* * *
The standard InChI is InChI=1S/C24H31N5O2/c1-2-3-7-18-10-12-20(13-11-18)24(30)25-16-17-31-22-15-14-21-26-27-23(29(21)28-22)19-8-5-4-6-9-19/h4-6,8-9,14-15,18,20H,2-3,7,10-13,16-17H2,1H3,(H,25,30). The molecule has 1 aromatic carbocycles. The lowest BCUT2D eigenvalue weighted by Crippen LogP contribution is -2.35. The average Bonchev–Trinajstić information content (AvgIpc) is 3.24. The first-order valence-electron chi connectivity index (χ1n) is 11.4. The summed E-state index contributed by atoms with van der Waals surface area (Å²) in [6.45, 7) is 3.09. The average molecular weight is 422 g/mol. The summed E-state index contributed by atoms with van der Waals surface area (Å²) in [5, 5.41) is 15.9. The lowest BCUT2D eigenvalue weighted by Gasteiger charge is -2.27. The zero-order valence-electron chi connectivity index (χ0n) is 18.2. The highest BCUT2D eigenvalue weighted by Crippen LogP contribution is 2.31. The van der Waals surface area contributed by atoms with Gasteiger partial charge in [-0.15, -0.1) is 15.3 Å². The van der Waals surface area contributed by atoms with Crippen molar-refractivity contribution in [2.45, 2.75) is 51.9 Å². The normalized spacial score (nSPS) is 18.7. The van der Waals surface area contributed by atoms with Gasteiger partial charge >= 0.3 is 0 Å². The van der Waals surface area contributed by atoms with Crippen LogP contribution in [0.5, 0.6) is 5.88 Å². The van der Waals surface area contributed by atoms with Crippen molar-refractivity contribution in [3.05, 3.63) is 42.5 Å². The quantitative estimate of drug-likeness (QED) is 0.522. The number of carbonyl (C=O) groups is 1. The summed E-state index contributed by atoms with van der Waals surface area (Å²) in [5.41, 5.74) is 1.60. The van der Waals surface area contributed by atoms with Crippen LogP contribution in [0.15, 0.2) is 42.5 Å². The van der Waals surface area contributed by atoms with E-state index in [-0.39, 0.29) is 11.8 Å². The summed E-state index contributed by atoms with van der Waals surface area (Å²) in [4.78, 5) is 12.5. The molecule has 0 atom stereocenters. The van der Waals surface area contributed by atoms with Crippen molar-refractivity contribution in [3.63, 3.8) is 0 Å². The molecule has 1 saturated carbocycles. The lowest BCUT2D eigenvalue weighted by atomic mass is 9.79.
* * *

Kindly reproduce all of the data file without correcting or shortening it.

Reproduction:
The standard InChI is InChI=1S/C24H31N5O2/c1-2-3-7-18-10-12-20(13-11-18)24(30)25-16-17-31-22-15-14-21-26-27-23(29(21)28-22)19-8-5-4-6-9-19/h4-6,8-9,14-15,18,20H,2-3,7,10-13,16-17H2,1H3,(H,25,30). The molecule has 1 aromatic carbocycles. The lowest BCUT2D eigenvalue weighted by Crippen LogP contribution is -2.35. The average Bonchev–Trinajstić information content (AvgIpc) is 3.24. The first-order valence-electron chi connectivity index (χ1n) is 11.4. The summed E-state index contributed by atoms with van der Waals surface area (Å²) in [6.45, 7) is 3.09. The average molecular weight is 422 g/mol. The summed E-state index contributed by atoms with van der Waals surface area (Å²) in [5, 5.41) is 15.9. The lowest BCUT2D eigenvalue weighted by Gasteiger charge is -2.27. The zero-order valence-electron chi connectivity index (χ0n) is 18.2. The highest BCUT2D eigenvalue weighted by Crippen LogP contribution is 2.31. The van der Waals surface area contributed by atoms with Gasteiger partial charge in [-0.15, -0.1) is 15.3 Å². The van der Waals surface area contributed by atoms with Crippen molar-refractivity contribution in [2.45, 2.75) is 51.9 Å². The normalized spacial score (nSPS) is 18.7. The van der Waals surface area contributed by atoms with Gasteiger partial charge >= 0.3 is 0 Å². The van der Waals surface area contributed by atoms with Crippen LogP contribution in [0.5, 0.6) is 5.88 Å². The van der Waals surface area contributed by atoms with Crippen molar-refractivity contribution in [3.05, 3.63) is 42.5 Å². The quantitative estimate of drug-likeness (QED) is 0.522. The number of carbonyl (C=O) groups is 1. The summed E-state index contributed by atoms with van der Waals surface area (Å²) in [5.41, 5.74) is 1.60. The van der Waals surface area contributed by atoms with Crippen LogP contribution in [0.15, 0.2) is 42.5 Å². The van der Waals surface area contributed by atoms with E-state index in [-0.39, 0.29) is 11.8 Å². The summed E-state index contributed by atoms with van der Waals surface area (Å²) in [4.78, 5) is 12.5. The molecule has 0 atom stereocenters. The van der Waals surface area contributed by atoms with Crippen molar-refractivity contribution in [3.63, 3.8) is 0 Å². The molecule has 1 saturated carbocycles. The lowest BCUT2D eigenvalue weighted by atomic mass is 9.79.